To the litigation lawyer words are the first vehicle of persuasion or as misused the delivery of destruction and misery. A really competent lawyer – what I call the winning lawyer – changes the choice of words in different arenas.

The wrong choice of words is the leading factor in an advocates failure to persuade.Remember now Aristotle’s Elements of Persuasion.
Logic
Emotion
Credible Believability

All three elements have to be accomplished largely through the use of words or pictures painted by words.Thus, in close case the lawyer who uses “verbal fisticuffs” LOSES THE EMOTION OF THE DECISION MAKER AND PERSONAL CREDIBILITY AND THEREFOR BECOMES UNWORTHY OF BELIEF. The confusing occasions of the mean spirited, sharp tongued lawyer winning the day are usually attributable to unbeatable facts and law. In other words no one – even the incompetent-could lose the case.

When the lawyer leaves the court room for the mediation room a major change in the choice of words is necessary for a successful end to a dispute. If a mediation lawyer walks into a mediation and in the opening statement starts to use sharp, mean spirited words it is almost impossible to rescue the mediation. On more than one occasion I have called a recess and asked to speak to each lawyer separately (without their clients) – usually picking the non-offending lawyer to go first. Privately, I can make sure that the lawyer knows the consequences of the chosen words and make some suggestions for a new choice of words. Suggestions like , “we could think about that”, “ I will consider that”, and “ that is an interesting point”.

Always Have a Plan

When choosing the words that will be used ask the question – what do I wish to accomplish by my words? Then choose the best words to accomplish that objective. Make sure you have a plan – then chose words to accomplish that plan. First write the words down then speak them then think about your choice again. When it comes to words always – Plan , Write, Speak and then Plan Again.

by – Judge Arthur M. Monty Ahalt ( Ret.)

Getting Ready for Trial

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Preparation for Trial:

Chapter 3

Secrets To Winning Your Case In Court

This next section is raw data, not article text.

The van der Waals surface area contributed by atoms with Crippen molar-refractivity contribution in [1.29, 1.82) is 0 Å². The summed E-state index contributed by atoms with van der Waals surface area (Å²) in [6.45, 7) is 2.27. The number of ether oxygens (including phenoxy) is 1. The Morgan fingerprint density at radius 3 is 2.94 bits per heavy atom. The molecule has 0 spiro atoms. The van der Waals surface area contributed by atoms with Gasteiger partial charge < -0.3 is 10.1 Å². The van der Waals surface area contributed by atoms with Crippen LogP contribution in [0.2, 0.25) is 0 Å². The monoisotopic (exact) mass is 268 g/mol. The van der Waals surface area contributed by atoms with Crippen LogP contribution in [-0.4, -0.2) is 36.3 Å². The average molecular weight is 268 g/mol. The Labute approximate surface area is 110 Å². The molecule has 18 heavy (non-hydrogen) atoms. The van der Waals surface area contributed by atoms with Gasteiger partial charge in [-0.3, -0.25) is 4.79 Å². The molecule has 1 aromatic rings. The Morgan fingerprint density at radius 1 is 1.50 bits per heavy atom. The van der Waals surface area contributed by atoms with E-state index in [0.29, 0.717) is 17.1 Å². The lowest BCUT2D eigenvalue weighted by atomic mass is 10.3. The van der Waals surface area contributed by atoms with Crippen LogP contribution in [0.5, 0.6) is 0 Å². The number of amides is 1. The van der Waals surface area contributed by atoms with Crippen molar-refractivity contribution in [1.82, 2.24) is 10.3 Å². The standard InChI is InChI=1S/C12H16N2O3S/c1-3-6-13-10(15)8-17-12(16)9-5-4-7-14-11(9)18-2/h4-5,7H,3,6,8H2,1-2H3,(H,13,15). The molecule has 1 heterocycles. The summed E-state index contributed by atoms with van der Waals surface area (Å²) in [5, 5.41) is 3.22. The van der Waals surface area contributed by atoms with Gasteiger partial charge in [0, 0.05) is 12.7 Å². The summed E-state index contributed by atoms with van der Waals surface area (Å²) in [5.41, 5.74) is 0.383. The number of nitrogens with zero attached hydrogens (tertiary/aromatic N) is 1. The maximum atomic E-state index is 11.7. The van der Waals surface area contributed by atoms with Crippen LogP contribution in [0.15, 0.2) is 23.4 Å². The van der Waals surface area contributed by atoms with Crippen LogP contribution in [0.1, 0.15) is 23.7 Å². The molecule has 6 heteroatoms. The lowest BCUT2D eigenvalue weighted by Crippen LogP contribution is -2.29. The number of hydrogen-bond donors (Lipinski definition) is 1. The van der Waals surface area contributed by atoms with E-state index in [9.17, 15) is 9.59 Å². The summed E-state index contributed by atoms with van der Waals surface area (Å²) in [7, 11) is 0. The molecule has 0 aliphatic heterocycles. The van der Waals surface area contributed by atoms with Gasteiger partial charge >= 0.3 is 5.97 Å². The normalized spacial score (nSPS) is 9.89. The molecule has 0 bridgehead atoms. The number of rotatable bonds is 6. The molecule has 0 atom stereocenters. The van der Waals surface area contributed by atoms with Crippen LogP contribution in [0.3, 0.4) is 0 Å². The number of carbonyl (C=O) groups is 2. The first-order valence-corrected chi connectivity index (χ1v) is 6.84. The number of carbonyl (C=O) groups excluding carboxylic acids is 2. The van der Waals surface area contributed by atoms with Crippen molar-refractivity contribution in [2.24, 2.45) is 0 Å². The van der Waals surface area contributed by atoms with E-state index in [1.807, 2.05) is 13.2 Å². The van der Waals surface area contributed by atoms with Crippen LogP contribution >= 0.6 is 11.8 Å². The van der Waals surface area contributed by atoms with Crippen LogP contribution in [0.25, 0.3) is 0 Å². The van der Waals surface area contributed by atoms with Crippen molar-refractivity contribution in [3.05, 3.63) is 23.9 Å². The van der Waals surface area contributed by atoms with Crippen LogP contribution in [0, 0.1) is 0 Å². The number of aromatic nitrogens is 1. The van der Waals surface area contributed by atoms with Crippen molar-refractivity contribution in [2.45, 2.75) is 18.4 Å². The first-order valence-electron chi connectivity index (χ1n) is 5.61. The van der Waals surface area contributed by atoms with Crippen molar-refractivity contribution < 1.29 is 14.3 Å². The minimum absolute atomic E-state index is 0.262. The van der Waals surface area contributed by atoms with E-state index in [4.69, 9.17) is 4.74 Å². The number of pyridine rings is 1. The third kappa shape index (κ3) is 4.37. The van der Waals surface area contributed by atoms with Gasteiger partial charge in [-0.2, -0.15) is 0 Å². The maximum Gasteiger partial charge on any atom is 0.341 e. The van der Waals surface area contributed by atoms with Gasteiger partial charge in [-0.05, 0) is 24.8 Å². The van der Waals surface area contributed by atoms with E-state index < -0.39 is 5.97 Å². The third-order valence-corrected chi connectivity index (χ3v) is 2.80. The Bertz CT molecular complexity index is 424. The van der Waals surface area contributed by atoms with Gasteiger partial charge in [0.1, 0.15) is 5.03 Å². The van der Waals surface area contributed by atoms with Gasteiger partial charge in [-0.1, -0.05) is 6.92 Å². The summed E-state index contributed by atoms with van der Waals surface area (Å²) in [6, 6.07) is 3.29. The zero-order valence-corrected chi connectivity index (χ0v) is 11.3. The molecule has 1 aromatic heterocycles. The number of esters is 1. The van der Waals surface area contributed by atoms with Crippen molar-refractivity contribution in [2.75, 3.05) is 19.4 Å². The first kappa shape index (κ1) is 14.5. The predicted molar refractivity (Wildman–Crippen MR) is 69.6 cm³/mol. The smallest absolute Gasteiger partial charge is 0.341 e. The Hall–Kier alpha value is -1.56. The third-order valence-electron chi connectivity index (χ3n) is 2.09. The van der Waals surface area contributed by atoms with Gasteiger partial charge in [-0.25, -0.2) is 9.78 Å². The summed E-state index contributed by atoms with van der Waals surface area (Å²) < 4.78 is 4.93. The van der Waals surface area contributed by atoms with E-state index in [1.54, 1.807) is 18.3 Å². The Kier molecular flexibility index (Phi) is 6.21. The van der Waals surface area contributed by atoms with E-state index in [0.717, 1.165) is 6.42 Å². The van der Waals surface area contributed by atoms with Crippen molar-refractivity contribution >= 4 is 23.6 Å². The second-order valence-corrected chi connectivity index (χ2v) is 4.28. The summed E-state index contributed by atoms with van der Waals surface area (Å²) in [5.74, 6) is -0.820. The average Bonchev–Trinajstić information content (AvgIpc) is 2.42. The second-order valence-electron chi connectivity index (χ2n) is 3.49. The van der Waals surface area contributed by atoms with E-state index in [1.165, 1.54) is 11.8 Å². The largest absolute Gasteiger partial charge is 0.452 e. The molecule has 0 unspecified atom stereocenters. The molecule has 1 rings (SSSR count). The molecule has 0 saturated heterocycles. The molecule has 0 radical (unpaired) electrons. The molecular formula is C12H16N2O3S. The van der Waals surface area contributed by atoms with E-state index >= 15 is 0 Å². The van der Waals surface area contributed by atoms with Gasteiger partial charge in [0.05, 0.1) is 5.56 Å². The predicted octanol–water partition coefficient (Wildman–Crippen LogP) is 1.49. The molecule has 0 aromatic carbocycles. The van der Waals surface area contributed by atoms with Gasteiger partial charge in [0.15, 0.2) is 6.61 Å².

Assembling Your Case And Trial Material

“As a general rule the most successful man in life is the man who has the best information.”

— Benjamin Disraeli

“The person who goes farthest is generally the one who is willing to do and dare. The sure-thing boat never gets far from shore.”

— Dale Carnegie

“The man who removes a mountain begins by carrying away small stones.”

— Chinese Proverb

This chapter will equip you to:

  • Determine what you want the Court to do for you and how you want the Court to do it
  • Learn how to determine what’s important and what’s not and then gather the important information
  • Begin preparing your case in a step-by-step way following Court rules and procedures
  • Understand the basics of the Rules of Evidence

Introduction

As a litigant you will likely walk into court with a number of disadvantages, any one of which can seriously undermine your claim and wind up costing you time, money and hours of frustration. Self-represented litigants are rookies without the benefit of trial experience or a law school education. They don’t have colleagues in the field to consult with or the ready resources of law firms. Where paid-attorneys can bill fifty or sixty hours a week preparing their cases for trial, more often than not you have a full-time job to tend to and your dalliances in the law are likely to be, at best an after-hours pursuit.

Additionally, you have the added prejudices of nearly the entire professional legal community to wrestle with – everyone from filing clerks and court reporters all the way up to his honor the judge – all of whom have probably endured disorganized, unprofessional self-represented claimants many times in their careers. Is it any wonder that they’ve learned to groan and roll their eyes? No doubt about it. As a pro se litigant you are out there walking the point alone.